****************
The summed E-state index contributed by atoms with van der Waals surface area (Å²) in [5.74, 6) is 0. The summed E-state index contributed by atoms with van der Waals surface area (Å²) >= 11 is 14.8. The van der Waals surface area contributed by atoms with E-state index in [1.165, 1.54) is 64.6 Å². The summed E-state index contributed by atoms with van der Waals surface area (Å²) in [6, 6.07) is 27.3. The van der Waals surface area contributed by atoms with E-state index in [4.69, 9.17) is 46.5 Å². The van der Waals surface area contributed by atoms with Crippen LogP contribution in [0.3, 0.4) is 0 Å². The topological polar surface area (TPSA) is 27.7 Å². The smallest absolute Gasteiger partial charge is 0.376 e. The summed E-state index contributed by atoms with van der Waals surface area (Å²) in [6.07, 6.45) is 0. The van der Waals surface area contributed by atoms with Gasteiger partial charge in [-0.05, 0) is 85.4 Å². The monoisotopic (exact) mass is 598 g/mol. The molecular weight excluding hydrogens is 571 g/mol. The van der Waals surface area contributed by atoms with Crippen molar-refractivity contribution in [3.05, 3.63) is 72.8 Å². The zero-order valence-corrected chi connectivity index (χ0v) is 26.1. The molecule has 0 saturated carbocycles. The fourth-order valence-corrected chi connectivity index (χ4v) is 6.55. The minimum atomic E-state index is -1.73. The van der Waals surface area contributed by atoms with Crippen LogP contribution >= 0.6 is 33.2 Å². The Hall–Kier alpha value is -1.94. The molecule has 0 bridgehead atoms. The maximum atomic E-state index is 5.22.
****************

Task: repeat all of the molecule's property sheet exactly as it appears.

The summed E-state index contributed by atoms with van der Waals surface area (Å²) in [5.74, 6) is 0. The summed E-state index contributed by atoms with van der Waals surface area (Å²) >= 11 is 14.8. The van der Waals surface area contributed by atoms with E-state index in [1.165, 1.54) is 64.6 Å². The summed E-state index contributed by atoms with van der Waals surface area (Å²) in [6, 6.07) is 27.3. The van der Waals surface area contributed by atoms with E-state index in [4.69, 9.17) is 46.5 Å². The van der Waals surface area contributed by atoms with Crippen LogP contribution in [0.3, 0.4) is 0 Å². The topological polar surface area (TPSA) is 27.7 Å². The smallest absolute Gasteiger partial charge is 0.376 e. The summed E-state index contributed by atoms with van der Waals surface area (Å²) in [6.07, 6.45) is 0. The van der Waals surface area contributed by atoms with Gasteiger partial charge in [-0.05, 0) is 85.4 Å². The monoisotopic (exact) mass is 598 g/mol. The molecular weight excluding hydrogens is 571 g/mol. The van der Waals surface area contributed by atoms with Crippen molar-refractivity contribution in [3.05, 3.63) is 72.8 Å². The zero-order valence-corrected chi connectivity index (χ0v) is 26.1. The molecule has 0 saturated carbocycles. The fourth-order valence-corrected chi connectivity index (χ4v) is 6.55. The minimum atomic E-state index is -1.73. The van der Waals surface area contributed by atoms with Crippen LogP contribution >= 0.6 is 33.2 Å². The Hall–Kier alpha value is -1.94. The molecule has 0 bridgehead atoms. The maximum atomic E-state index is 5.22.